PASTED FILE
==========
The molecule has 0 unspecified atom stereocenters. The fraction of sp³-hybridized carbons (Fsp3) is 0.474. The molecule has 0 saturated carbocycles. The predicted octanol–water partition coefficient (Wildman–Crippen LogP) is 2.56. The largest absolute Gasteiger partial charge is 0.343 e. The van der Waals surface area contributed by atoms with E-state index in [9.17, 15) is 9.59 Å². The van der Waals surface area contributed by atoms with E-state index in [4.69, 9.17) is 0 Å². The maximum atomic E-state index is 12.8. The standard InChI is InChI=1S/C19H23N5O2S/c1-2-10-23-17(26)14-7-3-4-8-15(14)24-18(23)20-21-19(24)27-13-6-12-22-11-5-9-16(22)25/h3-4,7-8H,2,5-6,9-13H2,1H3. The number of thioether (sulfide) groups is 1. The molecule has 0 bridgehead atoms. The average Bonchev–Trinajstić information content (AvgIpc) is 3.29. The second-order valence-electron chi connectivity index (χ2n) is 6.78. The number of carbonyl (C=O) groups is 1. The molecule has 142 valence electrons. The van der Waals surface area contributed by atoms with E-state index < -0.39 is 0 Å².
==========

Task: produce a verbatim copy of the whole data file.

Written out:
The molecule has 0 unspecified atom stereocenters. The fraction of sp³-hybridized carbons (Fsp3) is 0.474. The molecule has 0 saturated carbocycles. The predicted octanol–water partition coefficient (Wildman–Crippen LogP) is 2.56. The largest absolute Gasteiger partial charge is 0.343 e. The van der Waals surface area contributed by atoms with E-state index in [9.17, 15) is 9.59 Å². The van der Waals surface area contributed by atoms with E-state index in [4.69, 9.17) is 0 Å². The maximum atomic E-state index is 12.8. The standard InChI is InChI=1S/C19H23N5O2S/c1-2-10-23-17(26)14-7-3-4-8-15(14)24-18(23)20-21-19(24)27-13-6-12-22-11-5-9-16(22)25/h3-4,7-8H,2,5-6,9-13H2,1H3. The number of thioether (sulfide) groups is 1. The molecule has 0 bridgehead atoms. The average Bonchev–Trinajstić information content (AvgIpc) is 3.29. The second-order valence-electron chi connectivity index (χ2n) is 6.78. The number of carbonyl (C=O) groups is 1. The molecule has 142 valence electrons. The van der Waals surface area contributed by atoms with E-state index < -0.39 is 0 Å².